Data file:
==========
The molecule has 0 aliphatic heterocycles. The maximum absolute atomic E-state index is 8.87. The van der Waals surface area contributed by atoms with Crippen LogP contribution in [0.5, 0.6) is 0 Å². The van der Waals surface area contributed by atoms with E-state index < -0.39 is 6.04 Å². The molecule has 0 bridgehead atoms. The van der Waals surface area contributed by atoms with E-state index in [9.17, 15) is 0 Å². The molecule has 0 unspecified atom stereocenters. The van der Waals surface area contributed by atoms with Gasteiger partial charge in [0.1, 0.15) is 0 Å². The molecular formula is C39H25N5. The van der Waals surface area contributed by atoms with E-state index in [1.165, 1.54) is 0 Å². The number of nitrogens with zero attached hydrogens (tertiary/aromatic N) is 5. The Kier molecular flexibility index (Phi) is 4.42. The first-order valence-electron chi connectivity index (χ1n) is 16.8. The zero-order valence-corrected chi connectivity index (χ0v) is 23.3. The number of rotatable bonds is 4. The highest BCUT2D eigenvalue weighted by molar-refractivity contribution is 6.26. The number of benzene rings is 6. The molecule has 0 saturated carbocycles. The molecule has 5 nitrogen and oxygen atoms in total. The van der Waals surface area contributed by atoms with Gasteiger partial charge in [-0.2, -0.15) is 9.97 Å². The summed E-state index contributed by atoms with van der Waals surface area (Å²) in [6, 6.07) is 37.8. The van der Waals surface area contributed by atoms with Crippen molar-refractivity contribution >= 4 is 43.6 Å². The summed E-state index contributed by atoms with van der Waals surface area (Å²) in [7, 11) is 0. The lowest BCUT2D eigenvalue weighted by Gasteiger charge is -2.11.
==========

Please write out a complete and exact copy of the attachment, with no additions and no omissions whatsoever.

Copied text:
The molecule has 0 aliphatic heterocycles. The maximum absolute atomic E-state index is 8.87. The van der Waals surface area contributed by atoms with Crippen LogP contribution in [0.5, 0.6) is 0 Å². The van der Waals surface area contributed by atoms with E-state index < -0.39 is 6.04 Å². The molecule has 0 bridgehead atoms. The van der Waals surface area contributed by atoms with E-state index in [9.17, 15) is 0 Å². The molecule has 0 unspecified atom stereocenters. The van der Waals surface area contributed by atoms with Gasteiger partial charge in [0.1, 0.15) is 0 Å². The molecular formula is C39H25N5. The van der Waals surface area contributed by atoms with E-state index in [1.165, 1.54) is 0 Å². The number of nitrogens with zero attached hydrogens (tertiary/aromatic N) is 5. The Kier molecular flexibility index (Phi) is 4.42. The first-order valence-electron chi connectivity index (χ1n) is 16.8. The zero-order valence-corrected chi connectivity index (χ0v) is 23.3. The number of rotatable bonds is 4. The highest BCUT2D eigenvalue weighted by molar-refractivity contribution is 6.26. The number of benzene rings is 6. The molecule has 0 saturated carbocycles. The molecule has 5 nitrogen and oxygen atoms in total. The van der Waals surface area contributed by atoms with Gasteiger partial charge in [-0.2, -0.15) is 9.97 Å². The summed E-state index contributed by atoms with van der Waals surface area (Å²) in [6, 6.07) is 37.8. The van der Waals surface area contributed by atoms with Crippen molar-refractivity contribution >= 4 is 43.6 Å². The summed E-state index contributed by atoms with van der Waals surface area (Å²) in [7, 11) is 0. The lowest BCUT2D eigenvalue weighted by Gasteiger charge is -2.11.